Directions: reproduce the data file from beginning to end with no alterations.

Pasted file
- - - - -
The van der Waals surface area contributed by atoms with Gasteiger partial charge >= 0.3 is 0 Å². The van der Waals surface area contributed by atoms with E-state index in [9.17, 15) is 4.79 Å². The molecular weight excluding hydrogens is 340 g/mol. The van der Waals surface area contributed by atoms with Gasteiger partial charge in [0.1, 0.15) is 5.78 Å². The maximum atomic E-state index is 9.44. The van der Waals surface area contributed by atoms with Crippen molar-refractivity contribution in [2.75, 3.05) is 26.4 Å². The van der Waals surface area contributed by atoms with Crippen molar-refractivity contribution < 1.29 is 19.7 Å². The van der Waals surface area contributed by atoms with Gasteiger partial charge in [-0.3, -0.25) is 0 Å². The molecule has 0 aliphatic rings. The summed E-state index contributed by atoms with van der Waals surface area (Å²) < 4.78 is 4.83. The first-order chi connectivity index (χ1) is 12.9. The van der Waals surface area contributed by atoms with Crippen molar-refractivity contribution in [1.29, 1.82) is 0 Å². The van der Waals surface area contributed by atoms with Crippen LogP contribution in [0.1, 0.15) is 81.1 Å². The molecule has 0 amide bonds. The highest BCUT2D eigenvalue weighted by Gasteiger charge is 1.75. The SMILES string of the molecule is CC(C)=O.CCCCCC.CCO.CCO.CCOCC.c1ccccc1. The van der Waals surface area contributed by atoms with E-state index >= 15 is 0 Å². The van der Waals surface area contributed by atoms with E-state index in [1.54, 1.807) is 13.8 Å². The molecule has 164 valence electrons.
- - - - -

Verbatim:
The van der Waals surface area contributed by atoms with Gasteiger partial charge >= 0.3 is 0 Å². The van der Waals surface area contributed by atoms with E-state index in [9.17, 15) is 4.79 Å². The molecular weight excluding hydrogens is 340 g/mol. The van der Waals surface area contributed by atoms with Gasteiger partial charge in [0.1, 0.15) is 5.78 Å². The maximum atomic E-state index is 9.44. The van der Waals surface area contributed by atoms with Crippen molar-refractivity contribution in [2.75, 3.05) is 26.4 Å². The van der Waals surface area contributed by atoms with Crippen molar-refractivity contribution < 1.29 is 19.7 Å². The van der Waals surface area contributed by atoms with Gasteiger partial charge in [-0.3, -0.25) is 0 Å². The molecule has 0 aliphatic rings. The summed E-state index contributed by atoms with van der Waals surface area (Å²) < 4.78 is 4.83. The first-order chi connectivity index (χ1) is 12.9. The van der Waals surface area contributed by atoms with Crippen molar-refractivity contribution in [1.29, 1.82) is 0 Å². The van der Waals surface area contributed by atoms with Crippen LogP contribution in [0.1, 0.15) is 81.1 Å². The molecule has 0 amide bonds. The highest BCUT2D eigenvalue weighted by Gasteiger charge is 1.75. The SMILES string of the molecule is CC(C)=O.CCCCCC.CCO.CCO.CCOCC.c1ccccc1. The van der Waals surface area contributed by atoms with E-state index >= 15 is 0 Å². The van der Waals surface area contributed by atoms with E-state index in [1.54, 1.807) is 13.8 Å². The molecule has 164 valence electrons.